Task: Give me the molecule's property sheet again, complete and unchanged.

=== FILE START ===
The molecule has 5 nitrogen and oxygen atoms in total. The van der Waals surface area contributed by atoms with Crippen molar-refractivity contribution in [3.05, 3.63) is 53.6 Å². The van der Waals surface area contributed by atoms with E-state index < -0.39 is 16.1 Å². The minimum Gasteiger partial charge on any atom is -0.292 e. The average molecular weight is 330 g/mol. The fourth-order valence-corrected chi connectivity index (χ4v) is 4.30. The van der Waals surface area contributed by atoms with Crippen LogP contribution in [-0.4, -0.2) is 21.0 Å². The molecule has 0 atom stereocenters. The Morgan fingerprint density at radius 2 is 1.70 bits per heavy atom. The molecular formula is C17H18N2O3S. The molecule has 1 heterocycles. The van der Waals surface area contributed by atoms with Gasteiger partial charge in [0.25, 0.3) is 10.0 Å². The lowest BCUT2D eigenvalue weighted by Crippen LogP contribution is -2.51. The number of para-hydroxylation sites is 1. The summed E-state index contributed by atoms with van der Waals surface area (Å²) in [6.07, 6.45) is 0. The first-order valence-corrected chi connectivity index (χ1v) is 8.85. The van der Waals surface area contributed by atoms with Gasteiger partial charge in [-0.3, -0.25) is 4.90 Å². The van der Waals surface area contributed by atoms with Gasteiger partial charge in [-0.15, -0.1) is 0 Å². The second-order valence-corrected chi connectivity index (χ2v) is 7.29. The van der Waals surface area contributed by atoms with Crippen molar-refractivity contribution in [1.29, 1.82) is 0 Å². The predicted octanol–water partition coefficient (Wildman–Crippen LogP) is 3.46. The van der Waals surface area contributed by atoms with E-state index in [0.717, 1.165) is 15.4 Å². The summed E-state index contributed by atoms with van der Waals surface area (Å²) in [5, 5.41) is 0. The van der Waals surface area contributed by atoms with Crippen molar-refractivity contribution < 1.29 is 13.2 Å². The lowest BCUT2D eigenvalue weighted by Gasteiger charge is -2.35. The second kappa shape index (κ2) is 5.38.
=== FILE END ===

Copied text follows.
The molecule has 5 nitrogen and oxygen atoms in total. The van der Waals surface area contributed by atoms with Crippen molar-refractivity contribution in [3.05, 3.63) is 53.6 Å². The van der Waals surface area contributed by atoms with E-state index < -0.39 is 16.1 Å². The minimum Gasteiger partial charge on any atom is -0.292 e. The average molecular weight is 330 g/mol. The fourth-order valence-corrected chi connectivity index (χ4v) is 4.30. The van der Waals surface area contributed by atoms with Crippen LogP contribution in [-0.4, -0.2) is 21.0 Å². The molecule has 0 atom stereocenters. The Morgan fingerprint density at radius 2 is 1.70 bits per heavy atom. The molecular formula is C17H18N2O3S. The molecule has 1 heterocycles. The van der Waals surface area contributed by atoms with Gasteiger partial charge in [0.25, 0.3) is 10.0 Å². The lowest BCUT2D eigenvalue weighted by Crippen LogP contribution is -2.51. The number of para-hydroxylation sites is 1. The summed E-state index contributed by atoms with van der Waals surface area (Å²) in [6.07, 6.45) is 0. The first-order valence-corrected chi connectivity index (χ1v) is 8.85. The van der Waals surface area contributed by atoms with Gasteiger partial charge in [-0.3, -0.25) is 4.90 Å². The van der Waals surface area contributed by atoms with Gasteiger partial charge in [-0.15, -0.1) is 0 Å². The second-order valence-corrected chi connectivity index (χ2v) is 7.29. The van der Waals surface area contributed by atoms with Crippen molar-refractivity contribution in [1.29, 1.82) is 0 Å². The predicted octanol–water partition coefficient (Wildman–Crippen LogP) is 3.46. The van der Waals surface area contributed by atoms with E-state index in [0.717, 1.165) is 15.4 Å². The summed E-state index contributed by atoms with van der Waals surface area (Å²) in [5, 5.41) is 0. The van der Waals surface area contributed by atoms with Crippen molar-refractivity contribution < 1.29 is 13.2 Å². The lowest BCUT2D eigenvalue weighted by Gasteiger charge is -2.35. The second kappa shape index (κ2) is 5.38.